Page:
Michael Grade.

Michael Grade


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Lenny Henry's Race Through Comedy review

Despite a small handful of high-profile exceptions, black and Asian characters tend to be under-represented in TV comedy. But this fascinating new series demonstrates just how far we've come in a generation, while also giving an insight into Britain's social history as reflected through the screen.

Steve Bennett, Chortle, 15th October 2019

Michael Grade claims he 'saved' Blackadder

Michael Grade believes he "saved" Blackadder by ordering it to be filmed in a studio.

Female First, 30th September 2019

20 facts for Jonathan Creek's 20th anniversary

Today marks the 20th anniversary of the first time that David Renwick's ingenious creation first hit our screens. To celebrate, here's a look at 20 things you may not know about everyone's favourite tousle-haired, windmill-dwelling amateur sleuth.

Jon O'Brien, Metro, 10th May 2017

Preview - Lenny Henry: A Life on Screen

Sir Lenny Henry has been part of British TV since the 1970s when he won talent show New Faces in 1975 at the age of 16. Since then he's done sitcoms, sketch shows, stand-up, the stage, children's TV and charity work.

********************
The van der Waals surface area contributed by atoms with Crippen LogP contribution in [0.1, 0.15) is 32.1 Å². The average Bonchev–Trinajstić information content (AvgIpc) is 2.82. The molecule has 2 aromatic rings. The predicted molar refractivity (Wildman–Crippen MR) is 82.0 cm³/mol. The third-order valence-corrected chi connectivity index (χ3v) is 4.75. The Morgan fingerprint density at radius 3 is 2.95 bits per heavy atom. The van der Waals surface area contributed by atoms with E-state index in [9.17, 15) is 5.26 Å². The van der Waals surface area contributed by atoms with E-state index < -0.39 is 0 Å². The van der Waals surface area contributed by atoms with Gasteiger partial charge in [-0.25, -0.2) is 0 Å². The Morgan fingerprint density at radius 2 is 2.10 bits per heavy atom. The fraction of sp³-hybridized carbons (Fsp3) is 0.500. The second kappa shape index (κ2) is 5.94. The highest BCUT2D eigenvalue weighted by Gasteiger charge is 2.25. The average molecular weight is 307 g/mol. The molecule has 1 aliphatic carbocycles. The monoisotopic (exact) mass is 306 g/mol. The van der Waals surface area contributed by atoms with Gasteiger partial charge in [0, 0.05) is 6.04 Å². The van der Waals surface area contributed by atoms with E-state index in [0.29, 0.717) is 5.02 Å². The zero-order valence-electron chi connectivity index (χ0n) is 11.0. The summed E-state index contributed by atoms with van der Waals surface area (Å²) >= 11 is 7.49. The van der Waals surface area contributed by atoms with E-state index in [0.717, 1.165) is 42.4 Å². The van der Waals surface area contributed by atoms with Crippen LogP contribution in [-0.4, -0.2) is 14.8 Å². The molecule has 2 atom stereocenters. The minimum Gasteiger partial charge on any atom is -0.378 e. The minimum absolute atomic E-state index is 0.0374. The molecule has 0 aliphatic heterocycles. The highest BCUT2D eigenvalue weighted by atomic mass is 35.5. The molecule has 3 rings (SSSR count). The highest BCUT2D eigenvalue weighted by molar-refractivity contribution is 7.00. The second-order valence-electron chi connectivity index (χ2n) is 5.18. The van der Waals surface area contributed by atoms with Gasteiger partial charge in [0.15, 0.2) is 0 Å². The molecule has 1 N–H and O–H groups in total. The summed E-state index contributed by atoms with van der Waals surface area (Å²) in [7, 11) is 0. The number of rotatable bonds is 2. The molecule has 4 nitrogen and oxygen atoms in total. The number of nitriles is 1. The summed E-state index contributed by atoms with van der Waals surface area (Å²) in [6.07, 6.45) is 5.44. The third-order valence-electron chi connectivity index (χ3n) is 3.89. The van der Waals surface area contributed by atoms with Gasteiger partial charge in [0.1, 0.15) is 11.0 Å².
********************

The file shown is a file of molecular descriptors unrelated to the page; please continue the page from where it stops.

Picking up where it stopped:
Ian Wolf, On The Box, 19th December 2016

Maybe the Beeb could have improved on David Frost - Hello, Good Evening And Farewell, but ITV got in first, something of which Frosty the journalist would surely approve.

Actually, I'm not sure I wanted much more from this programme. Frost raising his palms for a lightning punch combo by Muhammad Ali - check. Frost introducing his musical guests: "Ladies and gentlemen... the Beatles!" - check. Frost signing off, filling the screen, while the insurance swindler Emil Savundra gesticulated behind him, eager to put his crooked point across - check. The latter was Frost inventing trial by television. He also invented television satire. And, hang on, didn't he invent actual television?

"The first star conceived and created by TV," said Sir Michael Grade, who was good value as usual and, not wishing to hasten his demise, I hope TV will do him proud too. Concorde was invented for Frost, said Grade, so he could beat the time difference to present eight daily shows in a seven-day week, here and in the US. He was electric back then; you just plugged him in. The old clips must have surprised those watching whose earliest encounter with him was Through The Keyhole, when he seemed to be in urgent need of clockwork wind-up: "Let's. See. Whose. House. It. Is."